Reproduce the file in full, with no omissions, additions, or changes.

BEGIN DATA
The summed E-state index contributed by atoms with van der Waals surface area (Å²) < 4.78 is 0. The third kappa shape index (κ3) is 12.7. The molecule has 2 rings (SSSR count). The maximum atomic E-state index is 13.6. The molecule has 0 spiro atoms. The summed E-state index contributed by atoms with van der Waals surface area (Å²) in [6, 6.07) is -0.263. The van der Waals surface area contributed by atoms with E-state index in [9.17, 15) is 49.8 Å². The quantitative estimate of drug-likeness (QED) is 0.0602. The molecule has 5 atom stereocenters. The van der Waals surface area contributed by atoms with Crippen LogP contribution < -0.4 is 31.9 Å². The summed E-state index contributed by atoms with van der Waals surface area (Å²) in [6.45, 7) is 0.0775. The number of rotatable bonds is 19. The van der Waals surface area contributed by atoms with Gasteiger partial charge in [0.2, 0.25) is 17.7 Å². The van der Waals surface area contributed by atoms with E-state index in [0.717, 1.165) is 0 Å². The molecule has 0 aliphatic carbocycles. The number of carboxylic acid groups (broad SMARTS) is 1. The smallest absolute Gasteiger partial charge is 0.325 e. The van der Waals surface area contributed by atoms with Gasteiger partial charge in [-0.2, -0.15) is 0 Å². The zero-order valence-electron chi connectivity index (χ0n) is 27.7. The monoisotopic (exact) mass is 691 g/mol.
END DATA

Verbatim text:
The summed E-state index contributed by atoms with van der Waals surface area (Å²) < 4.78 is 0. The third kappa shape index (κ3) is 12.7. The molecule has 2 rings (SSSR count). The maximum atomic E-state index is 13.6. The molecule has 0 spiro atoms. The summed E-state index contributed by atoms with van der Waals surface area (Å²) in [6, 6.07) is -0.263. The van der Waals surface area contributed by atoms with E-state index in [9.17, 15) is 49.8 Å². The quantitative estimate of drug-likeness (QED) is 0.0602. The molecule has 5 atom stereocenters. The van der Waals surface area contributed by atoms with Crippen LogP contribution < -0.4 is 31.9 Å². The summed E-state index contributed by atoms with van der Waals surface area (Å²) in [6.45, 7) is 0.0775. The number of rotatable bonds is 19. The van der Waals surface area contributed by atoms with Gasteiger partial charge in [0.2, 0.25) is 17.7 Å². The van der Waals surface area contributed by atoms with E-state index in [0.717, 1.165) is 0 Å². The molecule has 0 aliphatic carbocycles. The number of carboxylic acid groups (broad SMARTS) is 1. The smallest absolute Gasteiger partial charge is 0.325 e. The van der Waals surface area contributed by atoms with Gasteiger partial charge in [-0.2, -0.15) is 0 Å². The zero-order valence-electron chi connectivity index (χ0n) is 27.7. The monoisotopic (exact) mass is 691 g/mol.